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  • Trapped

    Horsehair, Gary called her, spitting the word
    like phlegm, burning her cheeks with it. Horsehair,
    because, at thirteen, she wore her long hair in braids,
    instead of short, curled and coiffed like the other girls.
    She liked horses, loved to ride, but the name stung
    as if each hair were a bee angry and spiteful.
    In the classroom, while other kids screamed and flailed,
    she lifted trapped bees gently from the window
    in her hands and carried them outdoors. They never stung,
    but Gary did. “Dale calls me Tiger,” she told Gary,
    wishing, at his horselaugh, she'd never spoken.
    If Gary called her Tiger, it would be an insult,
    but Dale smiled when he said it, his eyes full of soft heat.
    He found her feisty, strong. Independent. Fierce.
    In the glow of Dale's appreciation, she morphed to Tiger.
    Stood tall. Growled. Stalked the forest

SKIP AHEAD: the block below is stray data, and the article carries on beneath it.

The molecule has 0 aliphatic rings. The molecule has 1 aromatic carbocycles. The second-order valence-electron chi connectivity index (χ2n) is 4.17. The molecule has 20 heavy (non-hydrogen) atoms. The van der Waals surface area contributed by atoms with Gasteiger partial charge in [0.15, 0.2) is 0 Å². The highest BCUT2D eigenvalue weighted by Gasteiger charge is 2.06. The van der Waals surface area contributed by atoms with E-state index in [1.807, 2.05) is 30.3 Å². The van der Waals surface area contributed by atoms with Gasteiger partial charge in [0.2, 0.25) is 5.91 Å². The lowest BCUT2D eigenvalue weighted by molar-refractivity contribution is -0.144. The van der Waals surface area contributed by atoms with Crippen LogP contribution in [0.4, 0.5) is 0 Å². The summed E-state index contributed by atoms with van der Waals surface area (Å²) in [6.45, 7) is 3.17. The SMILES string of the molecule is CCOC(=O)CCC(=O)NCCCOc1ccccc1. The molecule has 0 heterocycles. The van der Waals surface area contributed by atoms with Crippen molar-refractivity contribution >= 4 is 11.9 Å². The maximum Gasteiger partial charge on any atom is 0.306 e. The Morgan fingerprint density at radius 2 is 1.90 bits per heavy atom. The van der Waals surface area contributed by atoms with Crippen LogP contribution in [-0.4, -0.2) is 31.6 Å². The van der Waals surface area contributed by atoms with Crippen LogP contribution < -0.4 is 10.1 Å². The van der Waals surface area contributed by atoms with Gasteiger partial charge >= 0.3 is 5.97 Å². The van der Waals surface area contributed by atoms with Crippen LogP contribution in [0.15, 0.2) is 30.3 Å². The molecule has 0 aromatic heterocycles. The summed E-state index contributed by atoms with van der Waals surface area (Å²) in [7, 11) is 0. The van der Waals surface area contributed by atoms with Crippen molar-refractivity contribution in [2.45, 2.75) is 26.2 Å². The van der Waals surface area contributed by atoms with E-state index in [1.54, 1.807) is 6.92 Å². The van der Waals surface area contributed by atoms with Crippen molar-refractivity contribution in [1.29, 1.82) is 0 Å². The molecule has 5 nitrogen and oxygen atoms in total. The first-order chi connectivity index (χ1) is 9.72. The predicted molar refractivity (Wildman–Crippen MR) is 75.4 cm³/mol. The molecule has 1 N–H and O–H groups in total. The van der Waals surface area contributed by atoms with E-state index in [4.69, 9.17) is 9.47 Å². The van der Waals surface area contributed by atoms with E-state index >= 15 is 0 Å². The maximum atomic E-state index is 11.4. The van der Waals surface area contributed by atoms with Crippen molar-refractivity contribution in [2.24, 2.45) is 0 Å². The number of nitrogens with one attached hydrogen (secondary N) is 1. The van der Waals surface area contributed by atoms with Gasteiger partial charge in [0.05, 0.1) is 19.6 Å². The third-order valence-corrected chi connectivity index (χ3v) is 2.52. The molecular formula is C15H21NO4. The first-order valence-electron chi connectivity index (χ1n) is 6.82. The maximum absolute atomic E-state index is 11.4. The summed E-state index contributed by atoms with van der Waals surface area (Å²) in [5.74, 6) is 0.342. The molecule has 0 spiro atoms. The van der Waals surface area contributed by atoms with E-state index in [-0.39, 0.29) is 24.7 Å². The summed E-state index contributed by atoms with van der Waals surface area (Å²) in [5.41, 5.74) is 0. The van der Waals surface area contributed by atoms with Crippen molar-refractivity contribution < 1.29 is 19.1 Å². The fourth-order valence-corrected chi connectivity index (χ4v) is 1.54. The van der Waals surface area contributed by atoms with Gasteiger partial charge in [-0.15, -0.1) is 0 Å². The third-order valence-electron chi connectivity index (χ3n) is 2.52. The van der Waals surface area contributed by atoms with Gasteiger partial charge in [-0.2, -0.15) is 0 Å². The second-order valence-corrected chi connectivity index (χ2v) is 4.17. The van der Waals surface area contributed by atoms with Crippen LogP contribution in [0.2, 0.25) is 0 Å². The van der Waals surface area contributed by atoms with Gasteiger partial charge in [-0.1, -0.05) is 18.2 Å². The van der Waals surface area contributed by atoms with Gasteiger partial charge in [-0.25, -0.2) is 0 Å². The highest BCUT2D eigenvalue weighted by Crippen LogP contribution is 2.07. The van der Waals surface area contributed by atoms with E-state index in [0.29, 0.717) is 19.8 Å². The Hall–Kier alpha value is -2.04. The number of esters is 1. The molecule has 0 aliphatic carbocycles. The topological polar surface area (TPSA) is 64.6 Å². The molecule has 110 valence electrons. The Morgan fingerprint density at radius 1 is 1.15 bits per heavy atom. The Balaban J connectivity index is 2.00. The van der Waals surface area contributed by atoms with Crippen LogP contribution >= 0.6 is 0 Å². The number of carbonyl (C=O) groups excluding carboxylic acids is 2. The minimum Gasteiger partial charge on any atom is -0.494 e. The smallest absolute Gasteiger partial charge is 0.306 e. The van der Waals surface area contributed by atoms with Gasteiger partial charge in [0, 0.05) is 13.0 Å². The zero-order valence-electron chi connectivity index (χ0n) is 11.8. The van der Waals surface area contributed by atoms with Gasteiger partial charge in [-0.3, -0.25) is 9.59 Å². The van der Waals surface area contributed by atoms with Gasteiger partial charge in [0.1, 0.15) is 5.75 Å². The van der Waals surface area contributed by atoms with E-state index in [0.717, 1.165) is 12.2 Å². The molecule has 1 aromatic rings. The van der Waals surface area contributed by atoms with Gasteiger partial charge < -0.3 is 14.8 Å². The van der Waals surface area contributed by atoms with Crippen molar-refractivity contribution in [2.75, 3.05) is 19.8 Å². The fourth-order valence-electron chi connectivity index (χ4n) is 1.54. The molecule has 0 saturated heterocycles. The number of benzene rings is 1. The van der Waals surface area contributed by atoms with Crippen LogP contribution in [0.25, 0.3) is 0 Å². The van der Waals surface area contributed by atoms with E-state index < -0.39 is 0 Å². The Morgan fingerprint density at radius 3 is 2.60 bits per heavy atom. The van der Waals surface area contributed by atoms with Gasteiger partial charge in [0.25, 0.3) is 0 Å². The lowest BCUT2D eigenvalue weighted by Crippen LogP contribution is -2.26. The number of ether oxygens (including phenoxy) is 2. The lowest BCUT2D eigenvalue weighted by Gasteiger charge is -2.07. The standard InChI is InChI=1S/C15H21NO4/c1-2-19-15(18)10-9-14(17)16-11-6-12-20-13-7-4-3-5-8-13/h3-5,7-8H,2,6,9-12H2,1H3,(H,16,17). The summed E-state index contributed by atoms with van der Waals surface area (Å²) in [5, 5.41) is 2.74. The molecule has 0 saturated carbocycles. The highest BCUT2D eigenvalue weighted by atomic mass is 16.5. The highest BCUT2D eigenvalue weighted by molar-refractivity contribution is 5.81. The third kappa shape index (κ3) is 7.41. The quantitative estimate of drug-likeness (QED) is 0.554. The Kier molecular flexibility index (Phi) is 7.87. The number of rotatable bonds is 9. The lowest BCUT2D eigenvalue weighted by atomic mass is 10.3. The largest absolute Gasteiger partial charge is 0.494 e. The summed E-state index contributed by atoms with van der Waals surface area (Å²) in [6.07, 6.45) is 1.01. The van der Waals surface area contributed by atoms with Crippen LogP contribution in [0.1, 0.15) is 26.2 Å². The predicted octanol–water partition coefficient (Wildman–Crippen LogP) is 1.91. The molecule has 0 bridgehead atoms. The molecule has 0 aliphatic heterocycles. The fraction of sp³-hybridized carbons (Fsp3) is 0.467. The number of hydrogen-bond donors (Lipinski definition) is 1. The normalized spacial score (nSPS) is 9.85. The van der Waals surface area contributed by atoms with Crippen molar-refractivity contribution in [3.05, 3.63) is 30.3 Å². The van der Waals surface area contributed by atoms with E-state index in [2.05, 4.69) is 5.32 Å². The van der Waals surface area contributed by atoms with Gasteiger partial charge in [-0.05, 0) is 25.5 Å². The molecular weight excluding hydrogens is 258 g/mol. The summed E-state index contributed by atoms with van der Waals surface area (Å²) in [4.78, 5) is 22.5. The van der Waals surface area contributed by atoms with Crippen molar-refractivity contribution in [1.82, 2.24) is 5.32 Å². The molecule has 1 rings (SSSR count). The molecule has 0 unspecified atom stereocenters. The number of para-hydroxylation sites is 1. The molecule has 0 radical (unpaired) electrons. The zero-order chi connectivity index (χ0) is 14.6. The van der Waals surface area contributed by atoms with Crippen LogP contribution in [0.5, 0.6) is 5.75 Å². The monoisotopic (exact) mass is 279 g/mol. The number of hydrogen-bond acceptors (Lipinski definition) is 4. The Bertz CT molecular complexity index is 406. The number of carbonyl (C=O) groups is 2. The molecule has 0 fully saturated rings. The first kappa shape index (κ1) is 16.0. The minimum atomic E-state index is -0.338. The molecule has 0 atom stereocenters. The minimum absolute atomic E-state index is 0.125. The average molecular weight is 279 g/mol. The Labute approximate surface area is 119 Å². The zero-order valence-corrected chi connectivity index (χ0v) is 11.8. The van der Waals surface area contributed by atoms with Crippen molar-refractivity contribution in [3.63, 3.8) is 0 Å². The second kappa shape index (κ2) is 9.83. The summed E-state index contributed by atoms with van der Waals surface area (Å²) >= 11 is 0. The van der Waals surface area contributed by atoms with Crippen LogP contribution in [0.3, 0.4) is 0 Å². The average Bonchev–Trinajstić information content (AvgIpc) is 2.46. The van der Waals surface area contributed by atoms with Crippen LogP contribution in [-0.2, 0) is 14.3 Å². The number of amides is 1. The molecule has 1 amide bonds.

like a predator. Kissed with hunger, with teeth.
    Gary couldn't see a tiger in her; when he looked
    the tiger morphed to mouse, scrambled to hide,
    wanted to be invisible to Gary and his gang.
    But they always saw her, an all too visible target
    for their venom. To quiet Gary, she chopped off her hair,
    curled and coiffed. Though she tried to blend
    like a chameleon with the other girls,
    she’d already been marked for the kill.

    Mary Stebbins Taitt
    for Gary Sommers, Mike Sullivan, David McNalley and Dale Ripberger
    150126-1207-3a(7), 090409-2341-1e
  • This story (poem) is sprouted from the "Nicknames" seed.

    Image: The image of me at the Catskill Game Farm, not sure if I was 12 or 13, lacks quality because it is a scan from a print from a previous scan of an old image (I couldn't find the original or the digital file, many computer deaths since it was originally scanned). The word clouds are from I pasted in the poem and then repeatedly pasted in a few keywords (the nicknames) to make them larger.
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